About one-third of Americans say they don’t look forward to these yearly time changes. And nearly two-thirds would like to eliminate this completely, compared to 21% who aren’t sure and 16% who would like to keep moving their clocks back and forth. Personally, I do not change my clocks to daylight savings time. I stay on standard time all year long.
The effects of this time change go beyond being inconvenienced. Researchers have discovered that “springing ahead” every March is connected with serious negative health effects, including an uptick in heart attacks and teen sleep deprivation. In contrast, the fall transition back to standard time is not associated with these health effects.
Daylight Saving Time (DST) was implemented in the United States nationally on Mar. 31, 1918 as a wartime effort to save one hour’s worth of fuel (gas or oil) every day to light lamps and coal to heat homes. It was repealed nationwide in 1919, and then maintained by some individual localities (such as New York City) in what Time Magazine called “a chaos of clocks” until 1966 when the Uniform Time Act made DST consistent nationwide.
When the change to daylight saving time comes in March, most Americans will “spring forward,” setting their clocks ahead one hour. Unlike the “fall back” time adjustment, this change isn’t the fun one: Without changing habits, many are likely to lose one hour of sleep which can come with negative consequences for physical and mental health.
The sleep deprivation caused by this adjustment persists longer than only a day. During the week following the Sunday transition, people may experience a 30-minute decrease in sleep each night, even through the following Friday.
Austim Lim, A neuroscientist, pointed out that he sees this forced sleep deprivation and circadian rhythm disruption as unnecessary. And stated that it is time to change this unhealthy practice. He went on to mention that sleep deprivation brought on by the transition to daylight saving time has been associated with demonstrable physical harms. Additionally, the risk of experiencing a stroke or heart attack increases in days following the spring time change.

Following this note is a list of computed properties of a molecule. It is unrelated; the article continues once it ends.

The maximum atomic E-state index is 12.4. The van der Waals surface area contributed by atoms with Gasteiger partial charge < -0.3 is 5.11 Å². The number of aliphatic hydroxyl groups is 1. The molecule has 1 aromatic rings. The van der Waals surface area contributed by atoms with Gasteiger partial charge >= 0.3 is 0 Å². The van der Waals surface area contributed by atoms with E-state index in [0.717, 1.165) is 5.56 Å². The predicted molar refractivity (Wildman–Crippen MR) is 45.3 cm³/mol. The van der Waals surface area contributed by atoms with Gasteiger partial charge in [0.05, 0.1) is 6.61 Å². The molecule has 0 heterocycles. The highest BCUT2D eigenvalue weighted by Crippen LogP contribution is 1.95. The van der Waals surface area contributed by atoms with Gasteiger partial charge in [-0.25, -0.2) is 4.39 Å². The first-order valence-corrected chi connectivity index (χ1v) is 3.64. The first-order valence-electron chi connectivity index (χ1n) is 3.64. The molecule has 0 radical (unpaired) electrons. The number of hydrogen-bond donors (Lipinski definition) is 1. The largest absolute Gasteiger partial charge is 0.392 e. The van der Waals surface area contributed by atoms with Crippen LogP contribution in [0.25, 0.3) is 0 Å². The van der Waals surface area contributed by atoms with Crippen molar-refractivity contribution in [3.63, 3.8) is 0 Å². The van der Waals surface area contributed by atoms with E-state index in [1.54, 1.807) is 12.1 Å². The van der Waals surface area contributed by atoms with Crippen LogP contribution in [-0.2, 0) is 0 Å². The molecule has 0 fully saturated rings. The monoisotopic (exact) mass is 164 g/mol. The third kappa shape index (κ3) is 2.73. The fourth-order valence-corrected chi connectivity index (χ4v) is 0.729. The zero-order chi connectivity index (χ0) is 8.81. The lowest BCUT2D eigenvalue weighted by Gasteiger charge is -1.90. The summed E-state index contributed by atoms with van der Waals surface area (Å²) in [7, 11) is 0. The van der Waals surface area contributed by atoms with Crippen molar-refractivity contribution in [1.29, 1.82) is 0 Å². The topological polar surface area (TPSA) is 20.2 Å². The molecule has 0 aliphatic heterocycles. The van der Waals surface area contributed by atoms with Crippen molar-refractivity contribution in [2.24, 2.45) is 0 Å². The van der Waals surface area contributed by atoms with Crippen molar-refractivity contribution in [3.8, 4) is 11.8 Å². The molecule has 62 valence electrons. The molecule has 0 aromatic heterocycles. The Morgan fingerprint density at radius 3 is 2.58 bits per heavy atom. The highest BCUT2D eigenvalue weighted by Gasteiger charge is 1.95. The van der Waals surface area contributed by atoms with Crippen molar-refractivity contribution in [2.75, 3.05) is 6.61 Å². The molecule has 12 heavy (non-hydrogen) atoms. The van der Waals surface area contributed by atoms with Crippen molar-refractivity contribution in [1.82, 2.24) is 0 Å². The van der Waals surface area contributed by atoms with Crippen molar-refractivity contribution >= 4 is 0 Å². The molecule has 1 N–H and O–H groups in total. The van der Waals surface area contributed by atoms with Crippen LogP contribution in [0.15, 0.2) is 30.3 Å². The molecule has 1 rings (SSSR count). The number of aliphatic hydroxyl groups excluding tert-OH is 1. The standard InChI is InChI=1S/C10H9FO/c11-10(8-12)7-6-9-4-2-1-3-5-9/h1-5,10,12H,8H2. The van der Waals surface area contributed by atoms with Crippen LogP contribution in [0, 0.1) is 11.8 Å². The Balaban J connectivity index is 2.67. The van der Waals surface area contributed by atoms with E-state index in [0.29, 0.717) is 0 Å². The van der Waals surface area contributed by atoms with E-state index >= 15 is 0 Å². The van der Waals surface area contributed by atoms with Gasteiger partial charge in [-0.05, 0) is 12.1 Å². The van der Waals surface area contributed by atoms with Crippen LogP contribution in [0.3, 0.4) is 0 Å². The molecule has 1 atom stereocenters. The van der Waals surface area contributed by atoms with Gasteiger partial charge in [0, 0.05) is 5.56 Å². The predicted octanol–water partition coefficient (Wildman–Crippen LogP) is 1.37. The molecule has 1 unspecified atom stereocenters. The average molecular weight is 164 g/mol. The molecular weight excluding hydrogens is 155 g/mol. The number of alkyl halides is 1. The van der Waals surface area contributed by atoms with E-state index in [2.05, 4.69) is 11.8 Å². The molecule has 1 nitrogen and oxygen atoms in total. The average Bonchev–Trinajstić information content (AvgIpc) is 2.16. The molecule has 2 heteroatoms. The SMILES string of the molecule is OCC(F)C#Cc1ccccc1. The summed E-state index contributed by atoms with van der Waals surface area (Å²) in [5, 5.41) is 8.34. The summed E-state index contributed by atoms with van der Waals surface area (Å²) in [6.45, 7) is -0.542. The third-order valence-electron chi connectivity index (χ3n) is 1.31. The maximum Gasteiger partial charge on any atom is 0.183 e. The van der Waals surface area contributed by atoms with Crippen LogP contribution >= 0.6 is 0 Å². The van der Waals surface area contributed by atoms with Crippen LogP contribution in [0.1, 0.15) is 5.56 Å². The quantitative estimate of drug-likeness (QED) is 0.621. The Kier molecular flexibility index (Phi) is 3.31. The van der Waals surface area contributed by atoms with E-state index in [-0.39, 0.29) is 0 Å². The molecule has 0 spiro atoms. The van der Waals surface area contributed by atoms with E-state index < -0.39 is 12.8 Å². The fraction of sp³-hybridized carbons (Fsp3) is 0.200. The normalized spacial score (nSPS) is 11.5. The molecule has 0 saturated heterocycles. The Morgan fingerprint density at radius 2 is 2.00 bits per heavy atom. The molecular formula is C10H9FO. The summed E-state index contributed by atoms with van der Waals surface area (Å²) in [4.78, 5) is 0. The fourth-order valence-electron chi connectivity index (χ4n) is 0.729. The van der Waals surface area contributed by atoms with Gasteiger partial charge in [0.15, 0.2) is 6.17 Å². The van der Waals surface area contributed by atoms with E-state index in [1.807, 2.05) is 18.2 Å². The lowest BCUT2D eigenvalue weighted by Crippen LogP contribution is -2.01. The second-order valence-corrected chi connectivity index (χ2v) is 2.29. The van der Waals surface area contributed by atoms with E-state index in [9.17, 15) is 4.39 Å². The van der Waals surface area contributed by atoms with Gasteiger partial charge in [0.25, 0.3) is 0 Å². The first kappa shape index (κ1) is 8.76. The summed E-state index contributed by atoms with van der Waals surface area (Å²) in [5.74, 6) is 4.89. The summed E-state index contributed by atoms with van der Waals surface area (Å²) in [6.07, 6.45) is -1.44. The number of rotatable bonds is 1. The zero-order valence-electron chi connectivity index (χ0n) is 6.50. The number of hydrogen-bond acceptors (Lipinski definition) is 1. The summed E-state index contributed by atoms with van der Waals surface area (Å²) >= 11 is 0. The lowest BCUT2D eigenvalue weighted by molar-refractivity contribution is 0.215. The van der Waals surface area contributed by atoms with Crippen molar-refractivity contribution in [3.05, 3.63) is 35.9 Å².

Changing sleep patterns, even by one hour, goes against a person’s natural circadian rhythms and has negative consequences for a person’s health. One study found that the risk of a heart attack increases 10% the Monday and Tuesday following the spring time change.
DST is expensive. William F. Shughart II, economist at Utah State University, states that the simple act of changing clocks costs Americans $1.7 billion in lost opportunity cost based on average hourly wages, meaning that the ten or so minutes spent moving clocks, watches, and devices forward and backward could be spent on something more productive.
The Air Transport Association estimated that DST cost the airline industry $147 million dollars in 2007 thanks to confused time schedules with countries who do not participate in the time change. According to the Lost-Hour Economic Index, moving the clocks forward has a total cost to the US economy of $434 million nationally, factoring in health issues, decreased productivity, and workplace injuries.
In the weeks following the spring DST time change, male suicide rates rose in Australia compared to the weeks following the return to standard time in the fall.
James Wyatt, Associate Professor at Rush University Medical Center, states, “We’re encountering an increase in extra auto and workplace accidents on Monday or perhaps even carrying through the first week of the Spring time shift.”
DST increases the risk that a car accident will be fatal by 5-6.5% and results in over 30 more deaths from car accidents annually.
I personally do not keep daylight savings time. I keep my watch on standard time. I have enjoyed good health and I am 66 and a half years of age at the time of writing this article. I wake up when I want and go to bed when I want. I do not set an alarm to get up in the morning. I start work when I want and don’t work when I want. Yet I am normally busy 12 hours a day Sunday through Friday and cease work before sunset Friday so that I can keep the Sabbath.
As a final note, it’s also known that Sabbath keepers live longer. Article soon to come.